yourself with the rich possibilities for improvement that still Me 
in the offing . Remember that the use of these principles cm be 
made habitual md unconscious only by a constant and vigorous 
campaign of review md application . There is no other way. 

6. Bernard Shaw once remarked : "If you teach a man any- 
thing, he will never learn." Shaw was right. Learning is an 
active process . We learn by doing. So, if you desire to master 
the principles you are studying in this book, do something 
about them. Apply these rules at every opportunity. If you 
don't, you will forget them quickly. Only knowledge that is 
used sticks in your mind. 

You will probably find it difficult to apply these suggestions 
all the time. I know, because I wrote this book, and yet 
frequently I find it difficult to apply everything I have 
advocated here. So, as you read this book, remember that you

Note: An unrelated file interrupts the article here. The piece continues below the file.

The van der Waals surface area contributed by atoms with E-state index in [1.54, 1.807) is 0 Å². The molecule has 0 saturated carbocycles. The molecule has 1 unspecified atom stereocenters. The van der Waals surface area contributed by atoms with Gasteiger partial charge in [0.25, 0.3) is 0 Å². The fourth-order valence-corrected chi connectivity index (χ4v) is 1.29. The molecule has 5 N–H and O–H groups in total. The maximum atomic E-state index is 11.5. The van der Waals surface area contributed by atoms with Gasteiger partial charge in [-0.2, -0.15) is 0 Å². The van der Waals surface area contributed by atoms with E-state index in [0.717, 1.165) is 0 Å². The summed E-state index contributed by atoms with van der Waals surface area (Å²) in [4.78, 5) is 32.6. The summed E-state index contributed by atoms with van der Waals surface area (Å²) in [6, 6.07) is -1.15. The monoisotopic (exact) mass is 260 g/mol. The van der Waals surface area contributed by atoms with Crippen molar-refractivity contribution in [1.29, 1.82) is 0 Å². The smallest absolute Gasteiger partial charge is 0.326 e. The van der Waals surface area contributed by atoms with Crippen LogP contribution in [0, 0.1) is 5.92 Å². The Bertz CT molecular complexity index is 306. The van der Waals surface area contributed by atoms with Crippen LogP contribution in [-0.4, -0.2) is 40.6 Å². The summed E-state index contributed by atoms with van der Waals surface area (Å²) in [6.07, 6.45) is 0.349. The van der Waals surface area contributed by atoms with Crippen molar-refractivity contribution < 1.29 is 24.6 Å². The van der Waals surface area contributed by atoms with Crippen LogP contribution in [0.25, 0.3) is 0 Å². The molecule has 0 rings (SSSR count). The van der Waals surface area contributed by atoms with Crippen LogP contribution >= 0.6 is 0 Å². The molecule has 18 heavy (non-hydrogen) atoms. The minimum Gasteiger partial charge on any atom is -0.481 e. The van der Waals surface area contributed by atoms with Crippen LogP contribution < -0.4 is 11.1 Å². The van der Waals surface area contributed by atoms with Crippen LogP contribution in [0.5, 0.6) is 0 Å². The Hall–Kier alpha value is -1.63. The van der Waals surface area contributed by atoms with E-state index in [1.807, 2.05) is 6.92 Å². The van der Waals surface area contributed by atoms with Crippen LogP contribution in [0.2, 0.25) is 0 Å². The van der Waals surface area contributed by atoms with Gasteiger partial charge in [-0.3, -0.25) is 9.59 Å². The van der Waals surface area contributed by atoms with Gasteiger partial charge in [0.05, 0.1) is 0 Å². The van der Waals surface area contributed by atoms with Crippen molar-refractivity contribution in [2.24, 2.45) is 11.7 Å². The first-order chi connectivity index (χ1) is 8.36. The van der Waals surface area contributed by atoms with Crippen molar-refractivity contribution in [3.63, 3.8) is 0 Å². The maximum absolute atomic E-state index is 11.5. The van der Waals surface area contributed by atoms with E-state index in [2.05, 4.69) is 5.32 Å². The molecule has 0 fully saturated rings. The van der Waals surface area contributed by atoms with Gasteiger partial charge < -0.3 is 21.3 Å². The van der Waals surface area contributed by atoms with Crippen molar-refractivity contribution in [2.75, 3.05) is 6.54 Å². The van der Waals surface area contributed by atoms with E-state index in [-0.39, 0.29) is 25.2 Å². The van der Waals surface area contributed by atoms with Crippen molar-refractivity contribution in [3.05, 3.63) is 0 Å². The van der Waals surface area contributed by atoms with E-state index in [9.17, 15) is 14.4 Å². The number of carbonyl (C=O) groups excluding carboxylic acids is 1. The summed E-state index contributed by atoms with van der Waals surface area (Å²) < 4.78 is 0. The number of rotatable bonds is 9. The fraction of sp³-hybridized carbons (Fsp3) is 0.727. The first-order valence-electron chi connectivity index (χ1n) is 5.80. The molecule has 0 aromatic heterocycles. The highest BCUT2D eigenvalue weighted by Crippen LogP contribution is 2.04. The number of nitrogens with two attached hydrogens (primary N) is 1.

are not merely trying to acquire information. You are attempt- 
ing to form new habits. Ah yes, you are attempting a new way 
of life. That will require time and persistence and daily 

So refer to these pages often . Regard this as a working hand- 
book on conquering worry; and when you are confronted with 
some trying problem — don't get all stirred up. Don't do the 
natural thing, the impulsive thing. That is usually wrong. 



Instead, turn to these pages and review the paragraphs you 
have underscored . Then try these new ■ ways and watch them 
achieve magic for you. 

7. Offer your wife a shilling every time she catches you 
violating one of the principles advocated vn this book . She